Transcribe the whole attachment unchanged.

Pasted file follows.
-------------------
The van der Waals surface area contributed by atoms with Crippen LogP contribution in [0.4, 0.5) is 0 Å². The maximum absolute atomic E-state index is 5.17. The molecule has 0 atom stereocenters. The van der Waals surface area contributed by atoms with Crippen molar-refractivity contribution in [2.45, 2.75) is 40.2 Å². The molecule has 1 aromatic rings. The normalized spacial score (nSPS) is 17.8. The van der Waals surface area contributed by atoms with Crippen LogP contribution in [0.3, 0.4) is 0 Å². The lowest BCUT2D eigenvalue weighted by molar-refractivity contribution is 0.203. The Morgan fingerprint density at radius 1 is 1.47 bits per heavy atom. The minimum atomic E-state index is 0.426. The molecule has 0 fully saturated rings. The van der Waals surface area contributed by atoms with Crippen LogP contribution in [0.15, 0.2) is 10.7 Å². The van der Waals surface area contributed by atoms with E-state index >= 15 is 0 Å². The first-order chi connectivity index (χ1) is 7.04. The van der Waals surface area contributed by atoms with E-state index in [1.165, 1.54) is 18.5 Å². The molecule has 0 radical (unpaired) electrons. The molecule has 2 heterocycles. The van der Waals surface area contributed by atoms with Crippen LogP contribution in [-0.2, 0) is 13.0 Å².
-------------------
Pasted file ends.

The van der Waals surface area contributed by atoms with Crippen LogP contribution in [0.4, 0.5) is 0 Å². The maximum absolute atomic E-state index is 5.17. The molecule has 0 atom stereocenters. The van der Waals surface area contributed by atoms with Crippen molar-refractivity contribution in [2.45, 2.75) is 40.2 Å². The molecule has 1 aromatic rings. The normalized spacial score (nSPS) is 17.8. The van der Waals surface area contributed by atoms with Crippen LogP contribution in [0.3, 0.4) is 0 Å². The lowest BCUT2D eigenvalue weighted by molar-refractivity contribution is 0.203. The Morgan fingerprint density at radius 1 is 1.47 bits per heavy atom. The minimum atomic E-state index is 0.426. The molecule has 0 fully saturated rings. The van der Waals surface area contributed by atoms with Crippen LogP contribution in [0.15, 0.2) is 10.7 Å². The van der Waals surface area contributed by atoms with E-state index >= 15 is 0 Å². The first-order chi connectivity index (χ1) is 7.04. The van der Waals surface area contributed by atoms with E-state index in [1.165, 1.54) is 18.5 Å². The molecule has 0 radical (unpaired) electrons. The molecule has 2 heterocycles. The van der Waals surface area contributed by atoms with Crippen LogP contribution in [-0.2, 0) is 13.0 Å².